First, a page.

9 (passive and promoters) seem somewhat arbitrary and culturally specific.

Unmuddling NPS:

The value of NPS depends on whether a manager sees it as a metric or as a system. The authors suggest that the
NPS metric cannot change the marketing performance. However, they advise using this metric as a part of a
system employed in evaluating the performance which might lead to a cultural shift within the organization.

 

The Value of a ‘Like’

This metric is used for measuring the social media capital of the company. New approaches are being developed
all the time and they have the potential to aid understanding of how social media creates value. It is measured as
the difference between the average value of customers endorsing the company and the average value of the
customers who are not endorsing the company. The majority of managers link between their social media
spending the value of a ‘like’. However, it does not mean that the cause of the differences in users’ value is
attributable to a company’s social media strategy. And the reason that social media strategy shouldn’t be seen as
the driver of value difference between fans and nonfans is because customers who are social media fans will
differ from nonfans for reasons unrelated to the company’s social media strategy.

Unmuddling the Value of a ‘Like’:

This difference between two groups of consumers does not suggest an effect of online marketing activity or lack
thereof. It should be investigated thoroughly by the managers. If the management is using the revenue to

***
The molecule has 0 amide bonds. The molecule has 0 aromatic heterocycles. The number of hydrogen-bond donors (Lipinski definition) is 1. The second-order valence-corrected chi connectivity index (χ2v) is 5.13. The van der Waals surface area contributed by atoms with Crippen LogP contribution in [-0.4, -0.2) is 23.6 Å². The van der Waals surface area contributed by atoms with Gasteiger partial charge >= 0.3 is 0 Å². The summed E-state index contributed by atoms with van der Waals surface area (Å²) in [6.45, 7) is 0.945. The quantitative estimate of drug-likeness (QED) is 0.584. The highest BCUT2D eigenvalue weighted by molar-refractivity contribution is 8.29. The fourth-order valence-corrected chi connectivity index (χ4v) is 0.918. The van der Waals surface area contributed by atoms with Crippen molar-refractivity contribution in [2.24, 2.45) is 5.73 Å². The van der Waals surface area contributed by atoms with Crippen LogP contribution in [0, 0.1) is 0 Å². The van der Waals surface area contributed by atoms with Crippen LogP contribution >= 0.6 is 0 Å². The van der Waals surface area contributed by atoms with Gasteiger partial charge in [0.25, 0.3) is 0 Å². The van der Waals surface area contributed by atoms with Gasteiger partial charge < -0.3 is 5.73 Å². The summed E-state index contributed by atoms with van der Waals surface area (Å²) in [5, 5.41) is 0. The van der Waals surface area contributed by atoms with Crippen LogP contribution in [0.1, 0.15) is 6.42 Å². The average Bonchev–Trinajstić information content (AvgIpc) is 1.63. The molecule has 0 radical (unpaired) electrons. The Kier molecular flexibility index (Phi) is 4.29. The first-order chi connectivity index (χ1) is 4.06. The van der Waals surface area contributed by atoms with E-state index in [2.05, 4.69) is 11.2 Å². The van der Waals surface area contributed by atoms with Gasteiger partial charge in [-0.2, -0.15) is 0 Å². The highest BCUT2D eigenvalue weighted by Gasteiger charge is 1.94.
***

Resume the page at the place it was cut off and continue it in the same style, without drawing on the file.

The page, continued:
measure customer value, then this marketing metric does not give a good estimate. However, if the company
does want to understand the impact of social media marketing, they should use randomized control experiments
to derive causal answers.

Consumer Lifetime Value (CLV)

Consumer lifetime value (CLV), which is the present value of cash flows from a customer relationship, can help
managers in decision making related to investment in developing customer relationships, as it is used to measure
the value of the current customer base. If the management is using the customer value in their decision-making
process, then CLV is a useful tool for them.

Unmuddling CLV:

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The authors suggest that CLV calculations should not include the customer acquisition cost and the estimated
CLV should be compared to the estimated acquisition cost to derive conclusions. The bigger the difference
between the estimated CLV and the estimated acquisition cost, the better the acquisition campaign.

Return on Investment (ROI)

Return on investment is a popular and potentially important metric allowing for the comparison of disparate
investments. A critical requirement for calculating ROI is knowing the net profit generated by a specific
investment decision. According to the authors, there is confusion within management over the use of ROI.
However, as ROI is understood across disciplines, it is a powerful metric to communicate across the
organization.

Unmuddling ROI:

The authors advise that if a manager is assessing the financial return on an investment, then ROI is an
appropriate metric and can be calculated by dividing the incremental profits by the investments. Agribusiness
marketing managers who are passionate about establishing the credibility of the value created through marketing
should be thorough in their use of metrics. Most importantly, they should be able to understand the metric, its use
and what it represents.